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Book chapter
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Reference no. BEP6573
Chapter from: "A Profile of the Oil and Gas Industry"
Published by: Business Expert Press
Originally published in: 2018

Abstract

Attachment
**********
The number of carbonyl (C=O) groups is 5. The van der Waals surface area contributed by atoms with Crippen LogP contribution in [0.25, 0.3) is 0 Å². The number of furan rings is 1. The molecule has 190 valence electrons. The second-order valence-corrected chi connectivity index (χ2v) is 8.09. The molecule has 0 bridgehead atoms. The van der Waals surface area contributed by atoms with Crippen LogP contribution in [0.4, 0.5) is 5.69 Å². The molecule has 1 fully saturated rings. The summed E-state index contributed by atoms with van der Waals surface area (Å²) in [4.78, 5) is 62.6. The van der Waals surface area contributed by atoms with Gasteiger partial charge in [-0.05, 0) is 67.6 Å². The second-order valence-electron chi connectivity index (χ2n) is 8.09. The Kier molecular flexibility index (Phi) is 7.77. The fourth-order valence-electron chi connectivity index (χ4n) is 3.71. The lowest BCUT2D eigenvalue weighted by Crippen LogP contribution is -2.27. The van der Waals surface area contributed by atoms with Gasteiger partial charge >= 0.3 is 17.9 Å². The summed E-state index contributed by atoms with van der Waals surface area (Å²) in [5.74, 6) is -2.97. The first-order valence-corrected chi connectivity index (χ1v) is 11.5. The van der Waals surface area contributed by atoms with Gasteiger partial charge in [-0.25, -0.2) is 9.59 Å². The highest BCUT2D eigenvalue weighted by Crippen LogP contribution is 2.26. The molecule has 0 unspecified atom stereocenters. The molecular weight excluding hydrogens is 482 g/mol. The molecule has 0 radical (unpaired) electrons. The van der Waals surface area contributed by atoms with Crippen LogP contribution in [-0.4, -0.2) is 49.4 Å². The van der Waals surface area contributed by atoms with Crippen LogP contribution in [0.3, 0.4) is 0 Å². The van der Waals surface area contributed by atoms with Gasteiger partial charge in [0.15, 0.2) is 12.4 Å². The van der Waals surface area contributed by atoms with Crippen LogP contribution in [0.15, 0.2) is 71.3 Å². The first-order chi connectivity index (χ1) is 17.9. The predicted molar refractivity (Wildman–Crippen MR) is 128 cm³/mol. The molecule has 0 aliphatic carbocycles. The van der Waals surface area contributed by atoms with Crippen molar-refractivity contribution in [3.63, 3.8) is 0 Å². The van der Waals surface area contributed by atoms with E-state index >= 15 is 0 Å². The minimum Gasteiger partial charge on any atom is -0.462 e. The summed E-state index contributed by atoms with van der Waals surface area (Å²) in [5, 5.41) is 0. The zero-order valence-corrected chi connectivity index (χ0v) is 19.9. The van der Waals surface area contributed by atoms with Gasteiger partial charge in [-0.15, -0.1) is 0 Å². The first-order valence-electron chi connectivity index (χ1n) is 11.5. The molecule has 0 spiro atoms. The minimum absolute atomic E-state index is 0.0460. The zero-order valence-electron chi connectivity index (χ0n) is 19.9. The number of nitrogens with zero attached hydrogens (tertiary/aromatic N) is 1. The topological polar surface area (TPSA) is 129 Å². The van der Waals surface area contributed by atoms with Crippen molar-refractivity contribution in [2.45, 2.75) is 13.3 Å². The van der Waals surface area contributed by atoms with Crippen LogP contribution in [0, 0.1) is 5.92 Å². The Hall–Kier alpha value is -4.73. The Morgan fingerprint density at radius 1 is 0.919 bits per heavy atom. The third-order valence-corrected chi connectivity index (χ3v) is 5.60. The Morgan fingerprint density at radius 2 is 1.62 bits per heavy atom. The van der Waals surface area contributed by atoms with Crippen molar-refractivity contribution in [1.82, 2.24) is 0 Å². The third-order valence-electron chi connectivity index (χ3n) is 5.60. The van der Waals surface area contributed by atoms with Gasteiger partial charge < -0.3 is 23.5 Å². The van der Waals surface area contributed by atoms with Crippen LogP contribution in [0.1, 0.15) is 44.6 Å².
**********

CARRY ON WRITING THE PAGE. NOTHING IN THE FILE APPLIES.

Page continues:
This chapter is excerpted from 'A Profile of the Oil and Gas Industry'. As early as 3000 BC, we know that the people of Mesopotamia were using crude oil as a tar for building ships and houses, so it is not by any means a new industry, but it is a volatile one. Oil and gas are important to every aspect of our economy, yet this industry is distinguished by its combination of increasing demands and decreasing discovery volumes; and it is an industry shrouded in an environment of extremely volatile pricing. Although the profits enjoyed by the oil and gas industry are enormous, the industry remains one of the most capital-intensive in a world where rising expenses continue to threaten to squeeze profit margins. The Organization of Petroleum Exporting Countries (OPEC) was created in 1960 to mitigate pricing fluctuations. But this is an industry where radical action by either producers or consumers can have unpredictable consequences. This was illustrated in 1973 when the first oil crisis was triggered by political developments with the Egypt-Israel War. There followed a second oil crisis, sparked by the Iran revolution and the Iran-Iraq War. Geopolitics may continue to be the most important variable in maintaining existing assets and in successfully achieving new discoveries and carrying out their subsequent development. By 2016, the role of OPEC no longer includes managing the supply as a group and assigning quotas. But finding new oil and gas reserves is becoming more challenging, and the places where hydrocarbons are being found are more remote. Thus technology advances are also a key variable to enable exploration, drilling, and development to become economically feasible in some of these more difficult operating environments. The structure of the industry seems simple on the surface but is woven with complex relationships that are ever changing. There are only three categories of major players: international owned oil companies (IOCs), national oil companies (NOCs) that operate as corporate entities, and national oil companies that operate as government agencies. Although the IOCs are among the top producers, it is important to note that 14 of the top 20 oil and gas producers are NOCs. During the last century, oil and gas additions have exceeded demand but has this industry now reached a 'peak oil' situation? Some experts argue that we are on the cusp of maximum oil production, whereas others suggest that we are still about a decade away. Others might provide arguments that identify peak oil as a moving target driven by economics and technology. Natural gas demand, however, is rising at a slightly faster rate than oil. Natural gas may be the immediate replacement fuel for oil as a source of clean and efficient electric power generation. Three out of the top 10 Fortune 500 companies were oil / gas companies in 2011. This short introduction to the oil and gas industry will focus on history, operations, major companies, outside market forces, regulation, and the current challenges the industry faces. Such factors as finite natural resources, the environment, economics, geopolitics, and technology will all come into play in the narrative. The focus on oil and gas is likely to continue to grow until efficient, environmentally safe alternate fuels become available. The oil and gas industry will continue to have an enormous impact on life on our planet.